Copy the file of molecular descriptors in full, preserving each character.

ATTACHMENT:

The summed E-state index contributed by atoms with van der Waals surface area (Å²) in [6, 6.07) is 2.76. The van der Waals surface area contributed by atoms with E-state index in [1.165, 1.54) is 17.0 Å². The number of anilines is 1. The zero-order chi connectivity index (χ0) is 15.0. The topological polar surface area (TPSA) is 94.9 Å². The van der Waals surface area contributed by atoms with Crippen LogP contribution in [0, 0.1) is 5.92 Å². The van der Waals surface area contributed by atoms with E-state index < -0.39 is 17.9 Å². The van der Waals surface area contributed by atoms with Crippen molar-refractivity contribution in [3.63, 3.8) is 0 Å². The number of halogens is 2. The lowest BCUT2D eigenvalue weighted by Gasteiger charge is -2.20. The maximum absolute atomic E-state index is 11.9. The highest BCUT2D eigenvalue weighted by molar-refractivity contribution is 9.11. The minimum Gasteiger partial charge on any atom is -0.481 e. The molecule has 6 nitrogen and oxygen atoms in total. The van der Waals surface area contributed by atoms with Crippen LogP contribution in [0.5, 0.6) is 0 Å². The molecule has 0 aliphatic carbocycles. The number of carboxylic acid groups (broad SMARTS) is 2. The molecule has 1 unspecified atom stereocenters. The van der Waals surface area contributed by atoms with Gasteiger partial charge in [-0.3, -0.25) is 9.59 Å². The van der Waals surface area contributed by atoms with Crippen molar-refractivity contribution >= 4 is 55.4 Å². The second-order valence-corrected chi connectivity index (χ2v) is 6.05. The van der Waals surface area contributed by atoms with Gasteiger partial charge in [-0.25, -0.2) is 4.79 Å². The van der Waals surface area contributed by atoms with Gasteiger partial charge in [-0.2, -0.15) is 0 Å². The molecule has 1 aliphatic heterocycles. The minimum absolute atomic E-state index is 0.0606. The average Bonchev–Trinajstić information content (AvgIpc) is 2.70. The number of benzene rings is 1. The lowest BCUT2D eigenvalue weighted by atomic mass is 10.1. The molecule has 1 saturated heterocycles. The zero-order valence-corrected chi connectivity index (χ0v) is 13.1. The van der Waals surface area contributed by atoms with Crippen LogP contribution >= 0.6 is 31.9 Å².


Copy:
The summed E-state index contributed by atoms with van der Waals surface area (Å²) in [6, 6.07) is 2.76. The van der Waals surface area contributed by atoms with E-state index in [1.165, 1.54) is 17.0 Å². The number of anilines is 1. The zero-order chi connectivity index (χ0) is 15.0. The topological polar surface area (TPSA) is 94.9 Å². The van der Waals surface area contributed by atoms with Crippen LogP contribution in [0, 0.1) is 5.92 Å². The van der Waals surface area contributed by atoms with E-state index < -0.39 is 17.9 Å². The van der Waals surface area contributed by atoms with Crippen molar-refractivity contribution in [3.63, 3.8) is 0 Å². The number of halogens is 2. The lowest BCUT2D eigenvalue weighted by Gasteiger charge is -2.20. The maximum absolute atomic E-state index is 11.9. The highest BCUT2D eigenvalue weighted by molar-refractivity contribution is 9.11. The minimum Gasteiger partial charge on any atom is -0.481 e. The molecule has 6 nitrogen and oxygen atoms in total. The van der Waals surface area contributed by atoms with Crippen LogP contribution in [0.5, 0.6) is 0 Å². The molecule has 0 aliphatic carbocycles. The number of carboxylic acid groups (broad SMARTS) is 2. The molecule has 1 unspecified atom stereocenters. The van der Waals surface area contributed by atoms with Gasteiger partial charge in [-0.3, -0.25) is 9.59 Å². The van der Waals surface area contributed by atoms with Crippen molar-refractivity contribution >= 4 is 55.4 Å². The second-order valence-corrected chi connectivity index (χ2v) is 6.05. The van der Waals surface area contributed by atoms with Gasteiger partial charge in [-0.25, -0.2) is 4.79 Å². The van der Waals surface area contributed by atoms with Gasteiger partial charge in [-0.2, -0.15) is 0 Å². The molecule has 1 aliphatic heterocycles. The minimum absolute atomic E-state index is 0.0606. The average Bonchev–Trinajstić information content (AvgIpc) is 2.70. The number of benzene rings is 1. The lowest BCUT2D eigenvalue weighted by atomic mass is 10.1. The molecule has 1 saturated heterocycles. The zero-order valence-corrected chi connectivity index (χ0v) is 13.1. The van der Waals surface area contributed by atoms with Crippen LogP contribution >= 0.6 is 31.9 Å².